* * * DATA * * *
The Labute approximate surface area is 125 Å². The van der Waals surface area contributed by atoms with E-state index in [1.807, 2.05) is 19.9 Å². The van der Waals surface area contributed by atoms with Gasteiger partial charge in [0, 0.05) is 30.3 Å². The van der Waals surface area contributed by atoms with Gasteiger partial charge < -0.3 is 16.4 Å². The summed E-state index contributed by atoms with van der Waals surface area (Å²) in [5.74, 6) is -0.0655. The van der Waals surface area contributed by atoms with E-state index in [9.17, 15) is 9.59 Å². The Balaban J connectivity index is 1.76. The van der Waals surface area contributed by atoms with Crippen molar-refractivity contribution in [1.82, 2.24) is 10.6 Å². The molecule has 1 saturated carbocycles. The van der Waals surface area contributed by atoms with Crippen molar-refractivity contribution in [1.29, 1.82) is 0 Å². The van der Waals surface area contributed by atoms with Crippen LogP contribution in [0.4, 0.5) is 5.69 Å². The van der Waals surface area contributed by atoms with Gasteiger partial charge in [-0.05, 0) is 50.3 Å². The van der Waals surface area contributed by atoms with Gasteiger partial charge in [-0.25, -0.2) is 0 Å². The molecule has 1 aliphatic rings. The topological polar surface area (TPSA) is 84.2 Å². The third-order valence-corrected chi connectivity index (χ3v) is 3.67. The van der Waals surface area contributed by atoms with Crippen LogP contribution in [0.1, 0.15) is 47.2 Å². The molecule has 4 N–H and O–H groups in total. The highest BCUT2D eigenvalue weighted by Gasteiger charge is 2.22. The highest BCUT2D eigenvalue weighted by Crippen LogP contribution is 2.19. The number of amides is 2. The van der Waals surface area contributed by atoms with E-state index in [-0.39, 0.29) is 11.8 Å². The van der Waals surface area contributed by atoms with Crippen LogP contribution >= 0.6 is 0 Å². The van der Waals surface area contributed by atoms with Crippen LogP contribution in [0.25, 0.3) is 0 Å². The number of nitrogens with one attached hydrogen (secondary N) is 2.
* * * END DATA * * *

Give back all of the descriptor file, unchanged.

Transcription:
The Labute approximate surface area is 125 Å². The van der Waals surface area contributed by atoms with E-state index in [1.807, 2.05) is 19.9 Å². The van der Waals surface area contributed by atoms with Gasteiger partial charge in [0, 0.05) is 30.3 Å². The van der Waals surface area contributed by atoms with Gasteiger partial charge < -0.3 is 16.4 Å². The summed E-state index contributed by atoms with van der Waals surface area (Å²) in [5.74, 6) is -0.0655. The van der Waals surface area contributed by atoms with E-state index in [9.17, 15) is 9.59 Å². The Balaban J connectivity index is 1.76. The van der Waals surface area contributed by atoms with Crippen molar-refractivity contribution in [1.82, 2.24) is 10.6 Å². The molecule has 1 saturated carbocycles. The van der Waals surface area contributed by atoms with Crippen molar-refractivity contribution in [1.29, 1.82) is 0 Å². The van der Waals surface area contributed by atoms with Crippen LogP contribution in [0.4, 0.5) is 5.69 Å². The van der Waals surface area contributed by atoms with Gasteiger partial charge in [-0.05, 0) is 50.3 Å². The van der Waals surface area contributed by atoms with Gasteiger partial charge in [-0.25, -0.2) is 0 Å². The molecule has 1 aliphatic rings. The topological polar surface area (TPSA) is 84.2 Å². The third-order valence-corrected chi connectivity index (χ3v) is 3.67. The van der Waals surface area contributed by atoms with Crippen LogP contribution in [0.1, 0.15) is 47.2 Å². The molecule has 4 N–H and O–H groups in total. The highest BCUT2D eigenvalue weighted by Gasteiger charge is 2.22. The highest BCUT2D eigenvalue weighted by Crippen LogP contribution is 2.19. The number of amides is 2. The van der Waals surface area contributed by atoms with E-state index in [-0.39, 0.29) is 11.8 Å². The van der Waals surface area contributed by atoms with Crippen LogP contribution >= 0.6 is 0 Å². The van der Waals surface area contributed by atoms with Crippen LogP contribution in [0.25, 0.3) is 0 Å². The number of nitrogens with one attached hydrogen (secondary N) is 2.